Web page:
Maybe you’re too young to have ever heard the old saying “Idle hands are the devil’s handiwork.” This basically means When someone is not busy, or being productive, trouble is bound to follow. I think this is especially true for anxious people and our thinking.
The trouble we get into when we don’t keep out minds and bodies occupied is that we fall prey into the bizarre thoughts and feelings that go hand and hand with being anxious.
An anxious mind coupled with too much free time can really be a recipe for disaster…
Sometimes I don’t know if I’m thinking too much or if I shouldn’t be thinking. One thing for sure, once the racing thoughts start, all bets are off when it comes to how anxious this can make me. Will I have a full blown panic attack? Multiple severe panic attacks, or just a low level feeling of anxiety simmering under the surface for hours and hours? Any of the above is possible…
I had a really smart and compassionate psychiatrist years ago when I lived in NYC. He got to know me very well being his patient for almost 10 years, and he used to tell me to always have a job outside the house– that this was really good for me.
I know Dr.Claire Weeks says that occupation is really good for the anxious mind in one of her books too.
There is even a slogan in some 12 Step groups that says something like: When I get busy I get better.
In a recent post I discussed how little feelings of discomfort got me thinking about this and that, and before I knew it I was almost having a panic attack because a huge lump had formed in my throat and I couldn’t swallow.
This goes back to another suggestion I have always believed in, that certain emotions can trigger that crazy anxious thinking- the biggies being when we are hungry, angry, lonely, tired, or sick.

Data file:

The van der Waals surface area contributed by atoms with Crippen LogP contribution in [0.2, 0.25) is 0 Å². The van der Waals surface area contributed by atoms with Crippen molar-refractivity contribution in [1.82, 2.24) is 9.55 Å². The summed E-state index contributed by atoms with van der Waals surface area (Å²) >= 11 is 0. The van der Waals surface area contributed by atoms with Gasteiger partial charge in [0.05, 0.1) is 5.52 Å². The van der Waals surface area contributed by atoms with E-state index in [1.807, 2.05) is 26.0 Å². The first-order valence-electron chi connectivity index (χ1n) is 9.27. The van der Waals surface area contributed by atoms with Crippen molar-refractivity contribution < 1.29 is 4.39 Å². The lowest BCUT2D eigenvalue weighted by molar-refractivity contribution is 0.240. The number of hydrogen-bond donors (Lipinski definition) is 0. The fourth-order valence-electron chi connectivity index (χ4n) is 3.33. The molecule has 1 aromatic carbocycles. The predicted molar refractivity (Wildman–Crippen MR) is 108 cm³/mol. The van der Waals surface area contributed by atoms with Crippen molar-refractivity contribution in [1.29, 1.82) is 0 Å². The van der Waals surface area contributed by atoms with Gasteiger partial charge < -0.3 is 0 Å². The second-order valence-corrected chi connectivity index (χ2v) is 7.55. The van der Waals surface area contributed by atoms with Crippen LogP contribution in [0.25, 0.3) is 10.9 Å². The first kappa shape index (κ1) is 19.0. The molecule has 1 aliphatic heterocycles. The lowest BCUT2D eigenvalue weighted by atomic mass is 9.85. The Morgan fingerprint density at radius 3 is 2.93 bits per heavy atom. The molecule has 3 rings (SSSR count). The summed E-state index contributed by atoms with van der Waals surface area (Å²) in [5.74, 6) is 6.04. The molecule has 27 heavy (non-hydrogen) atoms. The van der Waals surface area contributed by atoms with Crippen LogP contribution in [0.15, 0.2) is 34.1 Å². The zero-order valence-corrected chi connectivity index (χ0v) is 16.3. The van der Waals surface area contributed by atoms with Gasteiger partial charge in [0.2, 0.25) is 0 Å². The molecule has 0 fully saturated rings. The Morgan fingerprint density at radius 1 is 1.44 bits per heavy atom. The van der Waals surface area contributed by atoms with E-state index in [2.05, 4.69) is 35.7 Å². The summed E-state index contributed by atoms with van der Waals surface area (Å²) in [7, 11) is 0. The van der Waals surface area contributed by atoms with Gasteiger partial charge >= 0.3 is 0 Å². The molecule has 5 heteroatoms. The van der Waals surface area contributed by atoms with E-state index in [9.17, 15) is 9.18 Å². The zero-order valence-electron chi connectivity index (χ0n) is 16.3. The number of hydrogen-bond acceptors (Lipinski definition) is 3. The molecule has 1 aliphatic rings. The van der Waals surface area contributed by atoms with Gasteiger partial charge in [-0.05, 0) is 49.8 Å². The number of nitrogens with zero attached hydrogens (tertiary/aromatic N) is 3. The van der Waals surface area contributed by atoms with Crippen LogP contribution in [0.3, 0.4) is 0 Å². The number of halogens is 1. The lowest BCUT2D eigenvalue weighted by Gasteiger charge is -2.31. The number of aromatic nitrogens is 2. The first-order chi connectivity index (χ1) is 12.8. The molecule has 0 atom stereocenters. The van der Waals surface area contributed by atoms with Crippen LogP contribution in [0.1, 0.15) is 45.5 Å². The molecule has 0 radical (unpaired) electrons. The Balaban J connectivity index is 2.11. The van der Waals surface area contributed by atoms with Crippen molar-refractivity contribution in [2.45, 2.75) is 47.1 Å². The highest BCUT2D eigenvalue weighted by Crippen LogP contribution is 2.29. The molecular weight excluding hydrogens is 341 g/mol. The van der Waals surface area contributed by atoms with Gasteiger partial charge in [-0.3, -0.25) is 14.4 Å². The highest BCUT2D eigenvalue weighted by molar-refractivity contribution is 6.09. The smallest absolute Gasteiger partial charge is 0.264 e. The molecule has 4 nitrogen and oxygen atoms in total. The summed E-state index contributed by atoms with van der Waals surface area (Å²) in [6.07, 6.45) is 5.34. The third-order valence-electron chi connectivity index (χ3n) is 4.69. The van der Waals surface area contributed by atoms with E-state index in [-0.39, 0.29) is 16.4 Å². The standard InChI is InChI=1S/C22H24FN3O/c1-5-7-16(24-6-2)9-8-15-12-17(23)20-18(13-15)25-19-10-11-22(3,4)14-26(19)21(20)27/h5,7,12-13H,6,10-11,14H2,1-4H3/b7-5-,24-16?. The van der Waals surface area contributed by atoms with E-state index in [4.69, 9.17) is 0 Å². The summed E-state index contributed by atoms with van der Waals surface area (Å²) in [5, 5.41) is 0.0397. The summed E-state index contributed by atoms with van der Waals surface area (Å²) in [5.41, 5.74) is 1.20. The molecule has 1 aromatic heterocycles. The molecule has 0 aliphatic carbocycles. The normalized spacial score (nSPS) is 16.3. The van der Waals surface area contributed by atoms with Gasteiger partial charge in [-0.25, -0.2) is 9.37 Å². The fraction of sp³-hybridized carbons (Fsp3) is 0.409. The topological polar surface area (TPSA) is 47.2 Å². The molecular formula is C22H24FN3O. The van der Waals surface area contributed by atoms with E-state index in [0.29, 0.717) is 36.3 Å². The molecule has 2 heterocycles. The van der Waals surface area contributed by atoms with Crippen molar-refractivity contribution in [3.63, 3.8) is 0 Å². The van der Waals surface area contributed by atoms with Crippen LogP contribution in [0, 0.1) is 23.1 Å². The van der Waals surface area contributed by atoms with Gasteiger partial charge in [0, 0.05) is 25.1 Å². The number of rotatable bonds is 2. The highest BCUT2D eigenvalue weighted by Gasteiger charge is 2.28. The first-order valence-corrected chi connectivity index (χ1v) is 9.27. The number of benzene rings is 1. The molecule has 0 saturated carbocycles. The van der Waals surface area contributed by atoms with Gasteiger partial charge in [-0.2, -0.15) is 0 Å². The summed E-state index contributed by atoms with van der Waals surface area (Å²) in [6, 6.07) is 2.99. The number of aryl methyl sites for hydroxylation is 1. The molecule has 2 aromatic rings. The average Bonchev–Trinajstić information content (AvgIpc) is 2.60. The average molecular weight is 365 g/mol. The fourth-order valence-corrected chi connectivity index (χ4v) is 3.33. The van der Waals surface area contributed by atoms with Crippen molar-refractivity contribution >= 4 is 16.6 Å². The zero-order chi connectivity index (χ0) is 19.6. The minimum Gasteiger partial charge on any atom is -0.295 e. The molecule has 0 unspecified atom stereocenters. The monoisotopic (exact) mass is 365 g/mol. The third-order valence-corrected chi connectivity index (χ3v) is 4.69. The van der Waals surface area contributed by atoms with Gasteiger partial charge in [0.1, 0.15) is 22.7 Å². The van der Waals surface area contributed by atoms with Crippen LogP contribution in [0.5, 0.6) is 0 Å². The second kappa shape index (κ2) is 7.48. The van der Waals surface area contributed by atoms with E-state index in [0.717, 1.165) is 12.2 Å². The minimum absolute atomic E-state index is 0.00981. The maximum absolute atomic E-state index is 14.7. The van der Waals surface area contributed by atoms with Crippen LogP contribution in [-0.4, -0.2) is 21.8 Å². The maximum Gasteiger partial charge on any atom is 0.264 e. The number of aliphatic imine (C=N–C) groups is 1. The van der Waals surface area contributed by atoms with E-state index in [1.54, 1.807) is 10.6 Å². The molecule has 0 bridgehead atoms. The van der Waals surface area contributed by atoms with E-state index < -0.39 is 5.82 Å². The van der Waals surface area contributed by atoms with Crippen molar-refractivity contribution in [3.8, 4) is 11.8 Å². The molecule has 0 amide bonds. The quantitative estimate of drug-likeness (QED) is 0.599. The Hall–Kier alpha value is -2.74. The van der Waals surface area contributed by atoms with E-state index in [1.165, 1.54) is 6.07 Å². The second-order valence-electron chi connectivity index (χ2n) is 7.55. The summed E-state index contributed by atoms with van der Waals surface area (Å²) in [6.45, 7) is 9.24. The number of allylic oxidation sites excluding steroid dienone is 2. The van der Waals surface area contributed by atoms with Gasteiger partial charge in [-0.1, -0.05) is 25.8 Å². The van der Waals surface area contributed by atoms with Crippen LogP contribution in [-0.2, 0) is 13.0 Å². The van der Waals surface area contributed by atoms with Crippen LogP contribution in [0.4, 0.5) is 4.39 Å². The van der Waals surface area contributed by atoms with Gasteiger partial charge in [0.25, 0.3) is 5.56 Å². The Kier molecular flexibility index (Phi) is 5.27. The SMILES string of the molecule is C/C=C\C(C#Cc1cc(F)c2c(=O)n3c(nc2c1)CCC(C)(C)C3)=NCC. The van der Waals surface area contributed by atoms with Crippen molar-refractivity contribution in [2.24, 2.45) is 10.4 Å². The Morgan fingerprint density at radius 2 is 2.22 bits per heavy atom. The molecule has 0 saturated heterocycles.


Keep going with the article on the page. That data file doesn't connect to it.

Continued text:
I was talking to my friend via email the other day and she was saying how it was her day off and while this was a good thing, it was a bad thing as far as her anxiety goes. I understood exactly what she meant.
Anxiety is the enemy of the imagination as they say. So we in effect have to work to take our mind off our mind. Does that make sense?
I’m grateful that I have a job now and that really does help. I worked the last 3 days in a row and got home each night between 10:30 and 11:30pm. Then I get up each morning at 5:30am to get the kids off to school. This morning after the girls left, I went back to bed and just slept like a dead person. When I woke up at 10 am still exhausted, I noticed my mind was quiet….
So being completely spent and physically exhausted actually felt very peaceful – there were no racing or bizarre thoughts. I wasn’t tuned in to body symptoms or scared of the day ahead. Nice..quiet
Before this new job, I stayed at from home so I could be here for my girls. It was challenging. I learned that I could not just veg out in front of the tv or just wing it through the day. This made me too nervous. It always helped for me to have a schedule and to stick to it.
So now when I find myself with long stretches of free time, I automatically start making a mental note of things I have to do. There is always something to clean, laundry to tend to, a grocery list to make, errands that need to be done, a dog that would love a walk, leaves to rake, weeds that can be pulled, a gym class I can go to, etc.
I stop thinking and I start doing. Nice easy things…
Keeping busy is a great antidote to the thinking trap. It definitely takes the mind off racing thoughts. And it feels good not to think.
I wish you peace,